Seattle has many obstacles in terms of geography, demographics, affordability and lack of existing infrastructure for all modes of transportation. The notion that we should not seek efficiencies with what we currently have as a way to punish people seems like a non-progressive approach.


Bottleneck fixes for SOVs that actively make all other modes worse are not worth doing. How is it a net positive to make Mercer flow better at the expense of people walking, bicycling, and taking bus lines that go north/south across it?

Vincent Adultman

Bellevue has implemented the system city-wide and it’s great. Seattle’s problem is mainly that they’ve only implemented it on one corridor.


Yes, Bellevue is a pedestrian wonderland. Sometimes I like to just go and walk around downtown Bellevue for the joyous experience. ?

Vincent Adultman

Completely agree. Nice clean parks, great library, awesome shops, restaurants, and quite a bit less human feces on the sidewalks. And I’ll take crossing 8th over crossing Mercer anyday.

Benjamin Plotke

I think the author, recognizing all the negative externality of cars, doesn’t want to do anything to encourage them, including making signals better for cars. But I think the argument Ryan makes to support his dislike of the adaptive signaling is also valid. Even if your goal is better car throughput, these adaptive signals are mostly to help roads to the freeway. Since the freeway is already over capacity, the adaptive signals are not useful for cars.

Personally i don’t have a strong opinion on the matter. I would love if we setup our streets like Stockholm, poke around on Street view, it’s amazing. But we are so far from that philosophy I hardly think some adaptive signals will really make much difference. Really I think our traffic problem is too much parking. We allow more parking than the streets have capacity for. Of course the argument right now is where to set the parking minimums so I don’t expect many people would be receptive to neighborhood parking caps. Guess we’ll just keep triaging our traffic flesh wound with adaptive signal bandaids.


I spent several weeks in Stockholm, and agree it is a multi-modal transit dream. Great options for bikes, pedestrians, bus, tram and even ferries. Stockholm has housing affordability crisis similar to Seattle, but the main difference is Stockholm (an most legacy cities) have existing options to transport large populations to the unaffordable downtown via rail. So you can start at baseline with less cars on the road.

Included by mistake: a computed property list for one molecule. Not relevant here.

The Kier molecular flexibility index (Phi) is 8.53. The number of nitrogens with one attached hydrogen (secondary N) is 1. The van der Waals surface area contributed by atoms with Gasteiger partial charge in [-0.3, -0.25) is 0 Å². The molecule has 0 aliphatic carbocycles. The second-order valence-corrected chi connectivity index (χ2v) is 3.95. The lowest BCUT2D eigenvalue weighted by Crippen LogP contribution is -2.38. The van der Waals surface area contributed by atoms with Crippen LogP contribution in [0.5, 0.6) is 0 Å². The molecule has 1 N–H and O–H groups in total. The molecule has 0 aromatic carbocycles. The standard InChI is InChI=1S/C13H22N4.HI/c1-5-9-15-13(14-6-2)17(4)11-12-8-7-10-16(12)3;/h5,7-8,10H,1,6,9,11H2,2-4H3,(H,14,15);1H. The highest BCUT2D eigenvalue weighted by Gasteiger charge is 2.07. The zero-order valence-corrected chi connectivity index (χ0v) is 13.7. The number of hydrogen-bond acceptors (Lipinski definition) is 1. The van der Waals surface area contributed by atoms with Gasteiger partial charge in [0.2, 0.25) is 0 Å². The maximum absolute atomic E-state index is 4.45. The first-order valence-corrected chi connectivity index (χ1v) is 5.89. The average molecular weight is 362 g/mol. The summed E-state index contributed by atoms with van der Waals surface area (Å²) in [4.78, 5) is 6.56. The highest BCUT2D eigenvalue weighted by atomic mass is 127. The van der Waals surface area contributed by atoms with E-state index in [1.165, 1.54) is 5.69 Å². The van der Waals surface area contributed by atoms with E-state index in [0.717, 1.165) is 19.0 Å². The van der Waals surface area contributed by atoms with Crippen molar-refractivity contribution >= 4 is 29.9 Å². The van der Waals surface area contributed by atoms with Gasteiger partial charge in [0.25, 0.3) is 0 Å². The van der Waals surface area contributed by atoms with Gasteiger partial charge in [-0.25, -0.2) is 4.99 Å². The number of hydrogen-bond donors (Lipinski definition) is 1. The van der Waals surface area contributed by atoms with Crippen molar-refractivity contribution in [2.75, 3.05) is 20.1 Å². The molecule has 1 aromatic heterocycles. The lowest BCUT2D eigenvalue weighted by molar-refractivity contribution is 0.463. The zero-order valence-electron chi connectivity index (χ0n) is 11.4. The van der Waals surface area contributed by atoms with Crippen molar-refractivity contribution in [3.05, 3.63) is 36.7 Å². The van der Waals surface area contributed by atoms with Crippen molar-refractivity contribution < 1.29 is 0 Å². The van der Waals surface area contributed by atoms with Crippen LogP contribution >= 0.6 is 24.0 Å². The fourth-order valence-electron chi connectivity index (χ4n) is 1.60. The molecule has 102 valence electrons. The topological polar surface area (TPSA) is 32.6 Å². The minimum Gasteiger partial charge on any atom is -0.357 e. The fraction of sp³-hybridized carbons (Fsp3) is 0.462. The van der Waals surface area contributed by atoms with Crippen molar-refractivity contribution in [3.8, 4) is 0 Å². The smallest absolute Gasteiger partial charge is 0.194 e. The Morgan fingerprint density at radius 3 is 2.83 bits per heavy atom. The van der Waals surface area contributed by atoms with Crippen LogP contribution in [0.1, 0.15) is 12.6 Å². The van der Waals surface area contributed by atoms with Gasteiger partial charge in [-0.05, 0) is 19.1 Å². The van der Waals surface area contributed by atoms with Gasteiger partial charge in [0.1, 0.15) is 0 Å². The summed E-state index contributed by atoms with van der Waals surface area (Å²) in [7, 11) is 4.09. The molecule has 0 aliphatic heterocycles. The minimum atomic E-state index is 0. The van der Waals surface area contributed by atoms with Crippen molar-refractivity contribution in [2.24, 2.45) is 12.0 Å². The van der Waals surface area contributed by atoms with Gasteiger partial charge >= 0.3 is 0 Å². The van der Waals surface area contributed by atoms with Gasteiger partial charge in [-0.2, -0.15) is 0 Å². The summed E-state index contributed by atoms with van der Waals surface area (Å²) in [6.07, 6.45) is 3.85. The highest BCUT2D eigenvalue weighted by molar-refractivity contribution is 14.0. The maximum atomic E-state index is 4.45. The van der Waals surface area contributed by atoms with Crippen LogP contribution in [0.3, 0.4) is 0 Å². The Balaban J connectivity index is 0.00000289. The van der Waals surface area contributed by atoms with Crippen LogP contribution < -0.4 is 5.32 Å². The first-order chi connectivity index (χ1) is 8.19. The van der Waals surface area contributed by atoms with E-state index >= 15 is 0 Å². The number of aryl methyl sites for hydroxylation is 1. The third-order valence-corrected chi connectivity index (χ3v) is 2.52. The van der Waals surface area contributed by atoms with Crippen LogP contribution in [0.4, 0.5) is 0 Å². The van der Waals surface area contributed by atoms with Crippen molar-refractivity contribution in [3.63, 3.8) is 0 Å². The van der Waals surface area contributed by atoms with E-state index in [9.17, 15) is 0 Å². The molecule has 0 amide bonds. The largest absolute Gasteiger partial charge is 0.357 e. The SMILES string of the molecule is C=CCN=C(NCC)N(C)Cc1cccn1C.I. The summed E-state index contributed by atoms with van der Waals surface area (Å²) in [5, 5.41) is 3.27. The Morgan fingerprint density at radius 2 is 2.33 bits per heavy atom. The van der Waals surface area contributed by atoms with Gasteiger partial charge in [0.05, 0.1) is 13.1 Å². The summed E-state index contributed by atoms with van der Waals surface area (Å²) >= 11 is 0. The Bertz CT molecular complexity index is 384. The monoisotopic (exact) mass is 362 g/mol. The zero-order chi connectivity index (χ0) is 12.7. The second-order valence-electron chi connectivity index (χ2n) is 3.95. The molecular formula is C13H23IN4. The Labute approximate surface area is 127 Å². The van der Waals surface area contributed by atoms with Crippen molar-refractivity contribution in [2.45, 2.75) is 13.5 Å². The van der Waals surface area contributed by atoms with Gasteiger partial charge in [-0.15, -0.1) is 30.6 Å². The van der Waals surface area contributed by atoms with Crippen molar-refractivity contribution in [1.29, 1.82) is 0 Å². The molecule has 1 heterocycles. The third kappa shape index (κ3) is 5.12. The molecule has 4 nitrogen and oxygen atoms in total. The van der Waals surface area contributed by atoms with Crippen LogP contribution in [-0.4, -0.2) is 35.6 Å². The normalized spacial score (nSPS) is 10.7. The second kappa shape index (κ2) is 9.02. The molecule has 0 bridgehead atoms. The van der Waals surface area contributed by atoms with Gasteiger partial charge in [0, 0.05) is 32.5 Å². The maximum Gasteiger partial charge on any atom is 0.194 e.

Seattle currently lacks viable means of rapidly getting large numbers of people from affordable areas to the downtown. It is trying to get there through admirable expenditures towards light rail and BRT, but until that needed infrastructure is in place, I think the region needs to try and support its car commuters too.

Put yourself in the shoes of someone with a family who can only afford a <400K home commuting to a job in central Seattle. You likely are living in Renton, Burien, White Center even further out in Everett or Sumner. Unless you can somehow make closer in neighborhoods affordable for families, you should support all means to get those people into Seattle to work, or else Seattle becomes the Bay Area, with a core of wealthy to the exclusion of all else… and even the Bay Area has BART and Caltrain.

I think there are public transit solutions to make this work (likely more via BRT and somehow upgrading Sounder as opposed to massively expensive new light rail), but for the time being the car is one of the only options. And just because it is not the preferred environment option does not mean it should be completely neglected on principle. Because a lot of people advocating that are people who are fortunate enough to live in wealthier close in neighborhoods and are solely focused on their bike lanes, and not the ones forced to sit in their cares for 80 minutes because of a lack of other current options. (And I'm one who lives close in and loves the idea of more bike lanes. I just think some people are a bit self righteous when they want to punish people for using highways.)